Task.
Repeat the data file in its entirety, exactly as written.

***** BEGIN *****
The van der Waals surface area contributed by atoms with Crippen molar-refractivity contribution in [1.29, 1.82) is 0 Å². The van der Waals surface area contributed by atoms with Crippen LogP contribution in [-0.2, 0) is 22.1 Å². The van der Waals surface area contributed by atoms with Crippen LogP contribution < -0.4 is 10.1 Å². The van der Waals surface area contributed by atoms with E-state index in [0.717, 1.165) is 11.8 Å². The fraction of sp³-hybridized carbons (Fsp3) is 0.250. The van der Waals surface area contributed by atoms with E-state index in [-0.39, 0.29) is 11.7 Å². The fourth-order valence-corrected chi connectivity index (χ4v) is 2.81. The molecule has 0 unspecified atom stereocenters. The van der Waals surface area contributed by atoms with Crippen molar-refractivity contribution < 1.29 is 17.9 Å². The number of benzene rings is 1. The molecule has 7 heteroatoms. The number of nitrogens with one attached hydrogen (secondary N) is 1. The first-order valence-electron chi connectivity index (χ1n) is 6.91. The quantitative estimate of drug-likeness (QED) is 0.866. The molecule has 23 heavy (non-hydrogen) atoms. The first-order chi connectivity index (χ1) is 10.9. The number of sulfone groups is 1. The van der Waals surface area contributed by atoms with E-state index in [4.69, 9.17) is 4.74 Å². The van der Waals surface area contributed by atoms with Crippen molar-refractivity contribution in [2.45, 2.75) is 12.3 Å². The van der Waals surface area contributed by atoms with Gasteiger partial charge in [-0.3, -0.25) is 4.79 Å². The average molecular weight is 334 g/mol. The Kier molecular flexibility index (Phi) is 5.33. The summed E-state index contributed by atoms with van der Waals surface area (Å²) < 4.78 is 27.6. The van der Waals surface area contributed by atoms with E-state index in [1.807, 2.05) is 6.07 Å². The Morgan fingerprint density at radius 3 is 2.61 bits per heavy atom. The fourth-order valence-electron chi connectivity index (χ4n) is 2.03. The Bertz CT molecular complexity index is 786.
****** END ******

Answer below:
The van der Waals surface area contributed by atoms with Crippen molar-refractivity contribution in [1.29, 1.82) is 0 Å². The van der Waals surface area contributed by atoms with Crippen LogP contribution in [-0.2, 0) is 22.1 Å². The van der Waals surface area contributed by atoms with Crippen LogP contribution < -0.4 is 10.1 Å². The van der Waals surface area contributed by atoms with E-state index in [0.717, 1.165) is 11.8 Å². The fraction of sp³-hybridized carbons (Fsp3) is 0.250. The van der Waals surface area contributed by atoms with E-state index in [-0.39, 0.29) is 11.7 Å². The fourth-order valence-corrected chi connectivity index (χ4v) is 2.81. The molecule has 0 unspecified atom stereocenters. The van der Waals surface area contributed by atoms with Crippen molar-refractivity contribution < 1.29 is 17.9 Å². The number of benzene rings is 1. The molecule has 7 heteroatoms. The number of nitrogens with one attached hydrogen (secondary N) is 1. The first-order valence-electron chi connectivity index (χ1n) is 6.91. The quantitative estimate of drug-likeness (QED) is 0.866. The molecule has 23 heavy (non-hydrogen) atoms. The first-order chi connectivity index (χ1) is 10.9. The number of sulfone groups is 1. The van der Waals surface area contributed by atoms with E-state index in [4.69, 9.17) is 4.74 Å². The van der Waals surface area contributed by atoms with Crippen molar-refractivity contribution in [2.45, 2.75) is 12.3 Å². The van der Waals surface area contributed by atoms with Gasteiger partial charge in [-0.3, -0.25) is 4.79 Å². The average molecular weight is 334 g/mol. The Kier molecular flexibility index (Phi) is 5.33. The summed E-state index contributed by atoms with van der Waals surface area (Å²) < 4.78 is 27.6. The van der Waals surface area contributed by atoms with E-state index in [1.807, 2.05) is 6.07 Å². The Morgan fingerprint density at radius 3 is 2.61 bits per heavy atom. The fourth-order valence-electron chi connectivity index (χ4n) is 2.03. The Bertz CT molecular complexity index is 786.